Great review on for the BITE THE BULLET debut:

cover LPklein
Bite The Bullet – s/t
Written by: BV on 25/09/2013 14:43:12

Sometime earlier this year, I had the pleasure of acquainting myself with Bite the Bullet, a splinter-group from the officially defunct Highway Child. Throughout the brief but fuzzed out 4-track EP I bestowed the job upon myself to follow-up on the review by also reviewing their impending full-length release. Now, some three months later, their full-length has landed in my vicinity and my impression of it is most definitely good.

As the album opens with the upbeat, fuzz-bass driven track “Going Out” I get the instant feeling of recognition. Surely, this cannot be anything else than Bite the Bullet. The party-starting groove of the bass, the churning chime of the guitar and the tender, yet extraordinarily rowdy vocals of this track are alluring and they initially seem to meet the relatively high standard of songwriting I had previously encountered from this outfit – even though the track itself is actually a bit on the dull side compared to the rest of the album, the craftsmanship is unmistakable. Equally so, the first single off the album, “Be Like You”, boogies with a certain type of swagger that reminds me quite a bit of The Black Crowes – just with a fuzzier bass.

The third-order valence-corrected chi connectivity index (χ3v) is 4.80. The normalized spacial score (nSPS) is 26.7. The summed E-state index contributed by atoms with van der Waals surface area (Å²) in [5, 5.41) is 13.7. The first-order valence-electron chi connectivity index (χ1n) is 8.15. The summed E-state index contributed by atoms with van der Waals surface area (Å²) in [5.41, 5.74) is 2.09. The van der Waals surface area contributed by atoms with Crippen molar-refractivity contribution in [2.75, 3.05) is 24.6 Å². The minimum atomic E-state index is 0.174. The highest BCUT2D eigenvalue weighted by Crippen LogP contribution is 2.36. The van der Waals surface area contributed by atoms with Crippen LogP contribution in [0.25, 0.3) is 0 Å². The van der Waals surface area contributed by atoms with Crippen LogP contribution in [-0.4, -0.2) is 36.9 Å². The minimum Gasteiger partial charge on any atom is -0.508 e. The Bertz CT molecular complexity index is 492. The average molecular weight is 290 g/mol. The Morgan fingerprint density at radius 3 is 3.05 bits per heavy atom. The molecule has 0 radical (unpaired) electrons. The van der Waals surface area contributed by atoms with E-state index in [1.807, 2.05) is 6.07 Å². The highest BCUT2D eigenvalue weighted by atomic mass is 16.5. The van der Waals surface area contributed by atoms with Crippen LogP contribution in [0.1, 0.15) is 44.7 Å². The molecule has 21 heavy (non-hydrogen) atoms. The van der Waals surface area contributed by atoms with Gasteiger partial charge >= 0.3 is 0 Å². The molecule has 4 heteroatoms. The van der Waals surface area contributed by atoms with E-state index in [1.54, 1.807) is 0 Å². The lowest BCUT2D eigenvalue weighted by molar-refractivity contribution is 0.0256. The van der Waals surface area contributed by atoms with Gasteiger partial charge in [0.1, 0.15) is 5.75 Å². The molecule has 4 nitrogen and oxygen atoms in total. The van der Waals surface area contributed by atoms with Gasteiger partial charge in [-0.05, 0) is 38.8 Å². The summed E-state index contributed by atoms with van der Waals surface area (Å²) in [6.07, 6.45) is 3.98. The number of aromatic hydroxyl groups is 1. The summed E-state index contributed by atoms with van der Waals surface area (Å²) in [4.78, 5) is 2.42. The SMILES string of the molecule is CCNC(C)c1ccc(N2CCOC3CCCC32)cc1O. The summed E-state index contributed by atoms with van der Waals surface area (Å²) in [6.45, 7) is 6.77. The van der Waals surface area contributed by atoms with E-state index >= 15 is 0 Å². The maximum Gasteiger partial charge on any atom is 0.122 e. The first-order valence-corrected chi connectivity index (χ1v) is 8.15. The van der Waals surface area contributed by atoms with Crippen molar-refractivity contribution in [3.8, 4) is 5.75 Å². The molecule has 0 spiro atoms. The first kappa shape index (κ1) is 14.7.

Apart from the newer tracks, this full-length has also incorporated the tracks from the previously released EP in order to strengthen the overall impression – a smart decision, as my initial impressions towards the track “I Will Not Die” seemingly haven’t changed one bit. The track still stands out as an absolute highlight that displays Thomas Storgaard Christiansen’s immensely powerful vocal performance whilst constantly being supported by Christian Norup’s unmistakable fuzz-bass antics and the playful, yet emotive guitar-soloing of Paw Eriksen. As with this track, the newer track “Every Boy Has a Broken Soul” also comes off as a display of quality craftsmanship as well as a showcasing of each individual member’s particular strengths on the album.

The downside to it all, if I have to mention one, is most likely the far too soft track called “Home”, which shows off the band’s more experimental and ballad-laden side. – To far less success than the other tracks. The slow tempo and the far too sparse instrumentation makes for a somewhat uninteresting listen that might serve a greater purpose in a live setting than on an album, as it could provide a breather in an otherwise intense set on stage – whilst appearing as a stagnant point on an otherwise forceful album.

Three months ago I maintained a hope, or at least a desire, to hear more from Bite the Bullet that met the same high standard as their initial EP release. I’m glad to say I got it with this, their very first full-length album. In spite of some stagnant passages here and there, this album captures the very essence of their uniquely intense live-shows in a relatively focused, and most of all quite concise, release that should appeal to lovers of that good ol’ fuzz-rock. – Highway Child didn’t dissolve in vain.

Download: I Will Not Die, Every Boy Has A Broken Soul, Hit the Ground
For The Fans Of: Humble Pie, Free Fall, Highway Child, The Black Crowes